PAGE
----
Thermal imaging during your survey
During my inspections, I use a thermal imaging camera to highlight any insulation or draught issues. The images are then incorporated within your snagging report. It is important to note that this is not a Thermal Survey.
Infrared thermography is non-destructive. The thermal imaging camera takes infrared images that we use can identify thermal differences (differences in temperature) within the building or its fabric. The camera takes a picture using infrared radiation instead of visible light as a normal camera would do. We then analyse these images and find any differences in temperature using specialised software.
What is thermal imaging?
Thermal imaging or infrared thermography is based on radiated energy based on the infrared spectrum (IR) which is invisible. All objects emit radiation within the IR spectrum, and this varies depending on the temperature of the surface of the object.
Thermal imaging has many different uses, but when it comes to snagging, it can accurately find any reasons that may be causing your house to be cold, causing you to waste money on unnecessarily high bills.
What can we find with thermal imaging?
Thermal imaging inspection allows us to identify any construction faults such as insulation defects and cold bridging. We also check that windows, and doors are sealed and free from cold air ingress and find any sources of heat loss within your home or heating system. Thermal image photos are incorporated within your report.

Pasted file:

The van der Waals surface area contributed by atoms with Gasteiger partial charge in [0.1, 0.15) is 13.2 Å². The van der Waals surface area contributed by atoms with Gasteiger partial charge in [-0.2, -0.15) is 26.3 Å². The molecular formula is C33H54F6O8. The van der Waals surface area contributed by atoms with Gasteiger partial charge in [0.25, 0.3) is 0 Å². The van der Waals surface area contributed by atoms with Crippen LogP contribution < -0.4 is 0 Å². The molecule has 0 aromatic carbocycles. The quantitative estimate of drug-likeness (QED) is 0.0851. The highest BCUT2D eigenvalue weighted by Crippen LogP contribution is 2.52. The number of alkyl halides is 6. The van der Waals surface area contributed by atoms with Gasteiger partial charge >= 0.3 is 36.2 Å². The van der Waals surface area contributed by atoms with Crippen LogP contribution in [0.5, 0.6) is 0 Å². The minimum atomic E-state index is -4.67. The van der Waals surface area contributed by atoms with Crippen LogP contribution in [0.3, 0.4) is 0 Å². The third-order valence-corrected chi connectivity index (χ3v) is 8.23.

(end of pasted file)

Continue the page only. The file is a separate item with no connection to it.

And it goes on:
What are the benefits?
Thermal imaging finds sources of air and moisture within your house or flat. By finding and repairing any snags that are causing your house to lose heat, you can greatly improve your house’s insulation and save money on your heating and energy bills.
It can also help us find water leaks and structural problems in the building, so we can give you a clear list of what needs to be repaired.
When do I carry out thermal imaging?
This survey needs to be carried out in specific weather conditions. It is best carried out when the weather is cold outside, as it is important to have a temperature difference of at least 10 -15 degrees. This aids the thermal camera to see any temperature differences within your new home. Therefore, we usually, do them early in the morning or late in the evening.
However, there are exceptions to this if carrying out other thermal imaging, such as underfloor heating inspections or if we are identifying leaks.